The Obstacles Are Daunting

I was reading through a story this morning. No idea of the reasons this young father is incarcerated but he seems to care about his child in foster care. I’ll do my best to sum up the situation and share someone else’s personal experience in a similar situation.

A baby girl was placed with a foster family. The father won’t be released for another 4 years. The mom has never shown up for court dates. The father was forced to since he is in the state’s control. The foster parents were petitioning the state for a ruling of abandonment on behalf of the little girl in their care. In court, this father said that he did want his daughter. He claims he has previously sent a list of family members who might be willing to care for her until he is released. The caseworker is now doing background checks on his family members to determine if any of these are suitable to care for his daughter until he is available. This foster parent is angry because this little girl has been with her since birth. So she claims that placing this little girl with anyone else will be traumatizing because her foster parents are the only parents she has ever known. She actually says, “I pray that none of his family are suitable.”

The response from experience – my dad was in jail when my mom lost her rights and the state REFUSED to keep me in foster care till he got out (less than a yr sentence). My dad was so mad about it he ended up flipping out in court and getting more time added onto his sentence because he threatened the lives of everyone in the court room once he learned they were forcing against his rights. My dad got remarried a few years after he got out and ended up having 6 more kids that he still has custody of. He and his new wife kept a portrait of me hanging in their bedroom my entire childhood but I never knew that because I had a closed adoption. My adoptive parents would speak badly about my dad for being in jail. They said he was violent, unhinged, etc etc. I definitely get some of my zest from him!! He was never the psychopath they made him out to be. Just a desperate young dad in a bad situation. He swears to this day that the state kidnapped his daughter. Fathers “rights” are hardly exist. The state could wait until this dad can get out of jail and acquire the stability to take care of his daughter. If there are other family members willing to help out, then great! The state should have been looking for them from the beginning!

If the state has someone in custody, they shouldn’t be hard to track down to discuss custody arrangements and extended family.

What Would The Answer Be ?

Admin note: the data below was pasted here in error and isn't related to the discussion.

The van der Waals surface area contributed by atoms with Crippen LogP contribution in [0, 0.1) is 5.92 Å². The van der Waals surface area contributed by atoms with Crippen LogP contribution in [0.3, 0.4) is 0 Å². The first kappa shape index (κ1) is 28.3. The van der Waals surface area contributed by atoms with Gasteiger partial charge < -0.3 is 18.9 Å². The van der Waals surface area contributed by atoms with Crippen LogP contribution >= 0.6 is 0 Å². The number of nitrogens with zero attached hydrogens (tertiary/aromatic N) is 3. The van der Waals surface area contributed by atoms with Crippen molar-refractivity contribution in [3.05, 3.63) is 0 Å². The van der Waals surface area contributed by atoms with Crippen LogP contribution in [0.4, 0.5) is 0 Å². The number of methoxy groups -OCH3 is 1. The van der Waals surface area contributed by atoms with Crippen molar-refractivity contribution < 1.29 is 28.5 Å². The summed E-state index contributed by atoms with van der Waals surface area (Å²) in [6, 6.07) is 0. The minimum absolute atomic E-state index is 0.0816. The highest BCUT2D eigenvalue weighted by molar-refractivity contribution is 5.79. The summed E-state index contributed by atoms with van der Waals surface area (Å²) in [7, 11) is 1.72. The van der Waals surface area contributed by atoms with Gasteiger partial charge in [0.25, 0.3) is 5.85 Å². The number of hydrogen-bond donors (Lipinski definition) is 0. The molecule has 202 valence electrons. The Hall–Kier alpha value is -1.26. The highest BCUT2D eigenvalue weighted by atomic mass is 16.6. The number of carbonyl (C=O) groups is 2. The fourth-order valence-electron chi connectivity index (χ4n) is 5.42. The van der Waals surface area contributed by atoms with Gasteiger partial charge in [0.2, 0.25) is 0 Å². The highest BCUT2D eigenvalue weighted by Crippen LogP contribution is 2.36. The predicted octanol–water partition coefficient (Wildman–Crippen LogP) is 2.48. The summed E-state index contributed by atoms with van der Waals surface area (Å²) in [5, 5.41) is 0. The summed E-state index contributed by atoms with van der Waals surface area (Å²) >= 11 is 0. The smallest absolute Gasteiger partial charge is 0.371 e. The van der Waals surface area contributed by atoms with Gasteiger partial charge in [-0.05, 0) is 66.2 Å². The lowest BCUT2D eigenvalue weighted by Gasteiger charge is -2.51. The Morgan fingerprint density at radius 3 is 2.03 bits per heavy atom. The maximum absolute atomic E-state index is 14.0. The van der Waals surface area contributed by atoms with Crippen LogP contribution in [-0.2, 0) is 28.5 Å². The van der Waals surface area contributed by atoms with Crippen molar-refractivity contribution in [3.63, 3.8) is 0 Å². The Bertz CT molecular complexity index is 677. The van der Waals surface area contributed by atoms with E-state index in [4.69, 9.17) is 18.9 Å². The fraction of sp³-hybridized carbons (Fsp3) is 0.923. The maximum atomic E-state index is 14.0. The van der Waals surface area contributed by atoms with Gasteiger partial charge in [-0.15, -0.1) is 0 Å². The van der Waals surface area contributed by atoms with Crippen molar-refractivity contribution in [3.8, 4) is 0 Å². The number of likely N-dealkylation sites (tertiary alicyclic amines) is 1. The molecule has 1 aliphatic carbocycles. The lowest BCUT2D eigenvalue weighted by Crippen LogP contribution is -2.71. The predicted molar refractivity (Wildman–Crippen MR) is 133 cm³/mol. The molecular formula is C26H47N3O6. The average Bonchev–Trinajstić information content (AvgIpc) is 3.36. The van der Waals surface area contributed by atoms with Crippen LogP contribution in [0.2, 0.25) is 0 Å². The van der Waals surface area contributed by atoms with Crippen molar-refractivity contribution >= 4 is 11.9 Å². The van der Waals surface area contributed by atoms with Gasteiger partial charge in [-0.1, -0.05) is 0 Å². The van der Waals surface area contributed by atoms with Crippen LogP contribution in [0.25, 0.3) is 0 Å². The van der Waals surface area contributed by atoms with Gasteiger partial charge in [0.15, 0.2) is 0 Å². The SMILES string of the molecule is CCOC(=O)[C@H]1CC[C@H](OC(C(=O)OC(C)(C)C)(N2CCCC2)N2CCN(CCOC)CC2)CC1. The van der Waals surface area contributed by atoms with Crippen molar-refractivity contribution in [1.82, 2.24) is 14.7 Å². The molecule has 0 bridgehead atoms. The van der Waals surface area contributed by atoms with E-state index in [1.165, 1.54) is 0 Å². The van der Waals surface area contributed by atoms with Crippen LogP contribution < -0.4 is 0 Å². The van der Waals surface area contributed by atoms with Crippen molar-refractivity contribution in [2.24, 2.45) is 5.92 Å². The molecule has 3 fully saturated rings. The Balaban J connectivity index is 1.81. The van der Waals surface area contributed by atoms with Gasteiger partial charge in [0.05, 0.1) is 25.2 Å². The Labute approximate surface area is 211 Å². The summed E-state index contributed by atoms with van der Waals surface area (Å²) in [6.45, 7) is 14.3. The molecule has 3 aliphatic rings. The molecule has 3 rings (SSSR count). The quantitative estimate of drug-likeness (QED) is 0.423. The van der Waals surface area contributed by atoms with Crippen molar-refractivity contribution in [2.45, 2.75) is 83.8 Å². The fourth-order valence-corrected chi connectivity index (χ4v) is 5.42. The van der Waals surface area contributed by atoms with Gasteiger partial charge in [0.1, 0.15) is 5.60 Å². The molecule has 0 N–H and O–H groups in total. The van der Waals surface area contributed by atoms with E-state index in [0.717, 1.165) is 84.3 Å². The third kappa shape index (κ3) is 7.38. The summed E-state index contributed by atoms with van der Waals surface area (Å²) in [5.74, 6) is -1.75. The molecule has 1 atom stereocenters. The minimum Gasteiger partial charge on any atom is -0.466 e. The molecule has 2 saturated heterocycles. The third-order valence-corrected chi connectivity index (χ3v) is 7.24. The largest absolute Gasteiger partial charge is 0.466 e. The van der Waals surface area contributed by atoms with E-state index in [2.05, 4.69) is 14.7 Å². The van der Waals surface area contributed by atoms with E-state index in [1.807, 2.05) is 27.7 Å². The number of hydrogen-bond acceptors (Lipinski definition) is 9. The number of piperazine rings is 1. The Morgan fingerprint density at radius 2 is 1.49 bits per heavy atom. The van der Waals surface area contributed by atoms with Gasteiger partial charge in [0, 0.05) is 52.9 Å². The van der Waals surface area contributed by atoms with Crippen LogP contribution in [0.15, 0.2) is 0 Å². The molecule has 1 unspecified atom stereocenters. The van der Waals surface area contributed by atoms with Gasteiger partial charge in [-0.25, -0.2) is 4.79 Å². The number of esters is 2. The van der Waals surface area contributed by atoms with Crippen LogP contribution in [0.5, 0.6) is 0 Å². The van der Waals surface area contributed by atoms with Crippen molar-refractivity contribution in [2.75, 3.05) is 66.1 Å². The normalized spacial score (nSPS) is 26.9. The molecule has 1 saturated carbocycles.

Why is it, when adoption comes up, that there are a majority of adoptive parents who will say “Well, what was I supposed to do…just accept that I couldn’t have a baby?” What do you want an adoptee’s answer to you to be ? Just take someone else’s kid ? I get that people want children, but is it another person’s job to supply a child for you ?

Life is not fair. If you didn’t complete your degree, do you say – what am I supposed to do ? Would other people tell you to just go and take someone else’s degree off the wall ? Why isn’t it your job, to give all of the money you have, to the people who are poor ? Or leave your current job, so someone who is unemployed can have it instead ? Would you take your dream home and give it someone who is homeless to live in ? How about that fancy car ? Should you hand the keys over to someone without one ?

Sometimes, life requires us to accept something that is true but that we sincerely don’t want to be part of our reality. Certainly, modern medical science does have some solutions that allow previously infertile women to conceive a child using assisted reproductive techniques. Not only is adoption in the process of being reconsidered and reformed but the medical approaches are as well. Not only are adoptee searches all the rage these days – and many of those searches have successful outcomes with the photos from these reunions making my own heart happy when I see them – but people who were conceived using donor sperm or donor eggs (or both) are discovering that the anonymity that was once standard, leaves them with the same black hole of genetic identity and lost familial medical history that adoptees in closed adoptions have been contending with since the beginning of adoption, which adoptees started pushing back against as early as the 1990s. Now donor conceived persons are pushing back against similar issues.